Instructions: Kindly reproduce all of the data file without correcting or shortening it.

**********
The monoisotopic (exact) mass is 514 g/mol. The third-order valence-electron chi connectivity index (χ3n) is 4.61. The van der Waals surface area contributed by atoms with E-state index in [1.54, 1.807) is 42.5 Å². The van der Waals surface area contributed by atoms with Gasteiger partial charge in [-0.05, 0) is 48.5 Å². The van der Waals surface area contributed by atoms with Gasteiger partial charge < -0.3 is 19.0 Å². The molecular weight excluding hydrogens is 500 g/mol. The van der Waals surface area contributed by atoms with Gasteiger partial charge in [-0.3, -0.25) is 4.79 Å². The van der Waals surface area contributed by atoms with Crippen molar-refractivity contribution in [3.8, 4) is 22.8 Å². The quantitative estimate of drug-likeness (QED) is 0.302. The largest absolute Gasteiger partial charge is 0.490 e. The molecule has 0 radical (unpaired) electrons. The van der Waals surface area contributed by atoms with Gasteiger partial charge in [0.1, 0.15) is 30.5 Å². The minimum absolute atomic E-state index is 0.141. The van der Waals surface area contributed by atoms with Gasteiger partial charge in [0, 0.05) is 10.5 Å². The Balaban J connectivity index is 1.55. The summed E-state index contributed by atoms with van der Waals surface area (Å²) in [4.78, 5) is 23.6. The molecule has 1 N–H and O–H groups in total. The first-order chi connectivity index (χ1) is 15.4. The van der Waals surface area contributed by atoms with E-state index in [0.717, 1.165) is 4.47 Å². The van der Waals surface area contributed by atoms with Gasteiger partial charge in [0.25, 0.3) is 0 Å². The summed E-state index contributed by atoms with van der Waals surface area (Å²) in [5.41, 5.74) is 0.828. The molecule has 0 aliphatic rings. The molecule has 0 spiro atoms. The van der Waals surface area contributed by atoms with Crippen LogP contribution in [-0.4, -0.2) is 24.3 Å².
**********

The monoisotopic (exact) mass is 514 g/mol. The third-order valence-electron chi connectivity index (χ3n) is 4.61. The van der Waals surface area contributed by atoms with E-state index in [1.54, 1.807) is 42.5 Å². The van der Waals surface area contributed by atoms with Gasteiger partial charge in [-0.05, 0) is 48.5 Å². The van der Waals surface area contributed by atoms with Gasteiger partial charge < -0.3 is 19.0 Å². The molecular weight excluding hydrogens is 500 g/mol. The van der Waals surface area contributed by atoms with Gasteiger partial charge in [-0.3, -0.25) is 4.79 Å². The van der Waals surface area contributed by atoms with Crippen molar-refractivity contribution in [3.8, 4) is 22.8 Å². The quantitative estimate of drug-likeness (QED) is 0.302. The largest absolute Gasteiger partial charge is 0.490 e. The molecule has 0 radical (unpaired) electrons. The van der Waals surface area contributed by atoms with Gasteiger partial charge in [0.1, 0.15) is 30.5 Å². The minimum absolute atomic E-state index is 0.141. The van der Waals surface area contributed by atoms with Gasteiger partial charge in [0, 0.05) is 10.5 Å². The Balaban J connectivity index is 1.55. The summed E-state index contributed by atoms with van der Waals surface area (Å²) in [4.78, 5) is 23.6. The molecule has 1 N–H and O–H groups in total. The first-order chi connectivity index (χ1) is 15.4. The van der Waals surface area contributed by atoms with E-state index in [0.717, 1.165) is 4.47 Å². The van der Waals surface area contributed by atoms with Gasteiger partial charge in [0.25, 0.3) is 0 Å². The summed E-state index contributed by atoms with van der Waals surface area (Å²) in [5.41, 5.74) is 0.828. The molecule has 0 aliphatic rings. The molecule has 0 spiro atoms. The van der Waals surface area contributed by atoms with Crippen LogP contribution in [-0.4, -0.2) is 24.3 Å².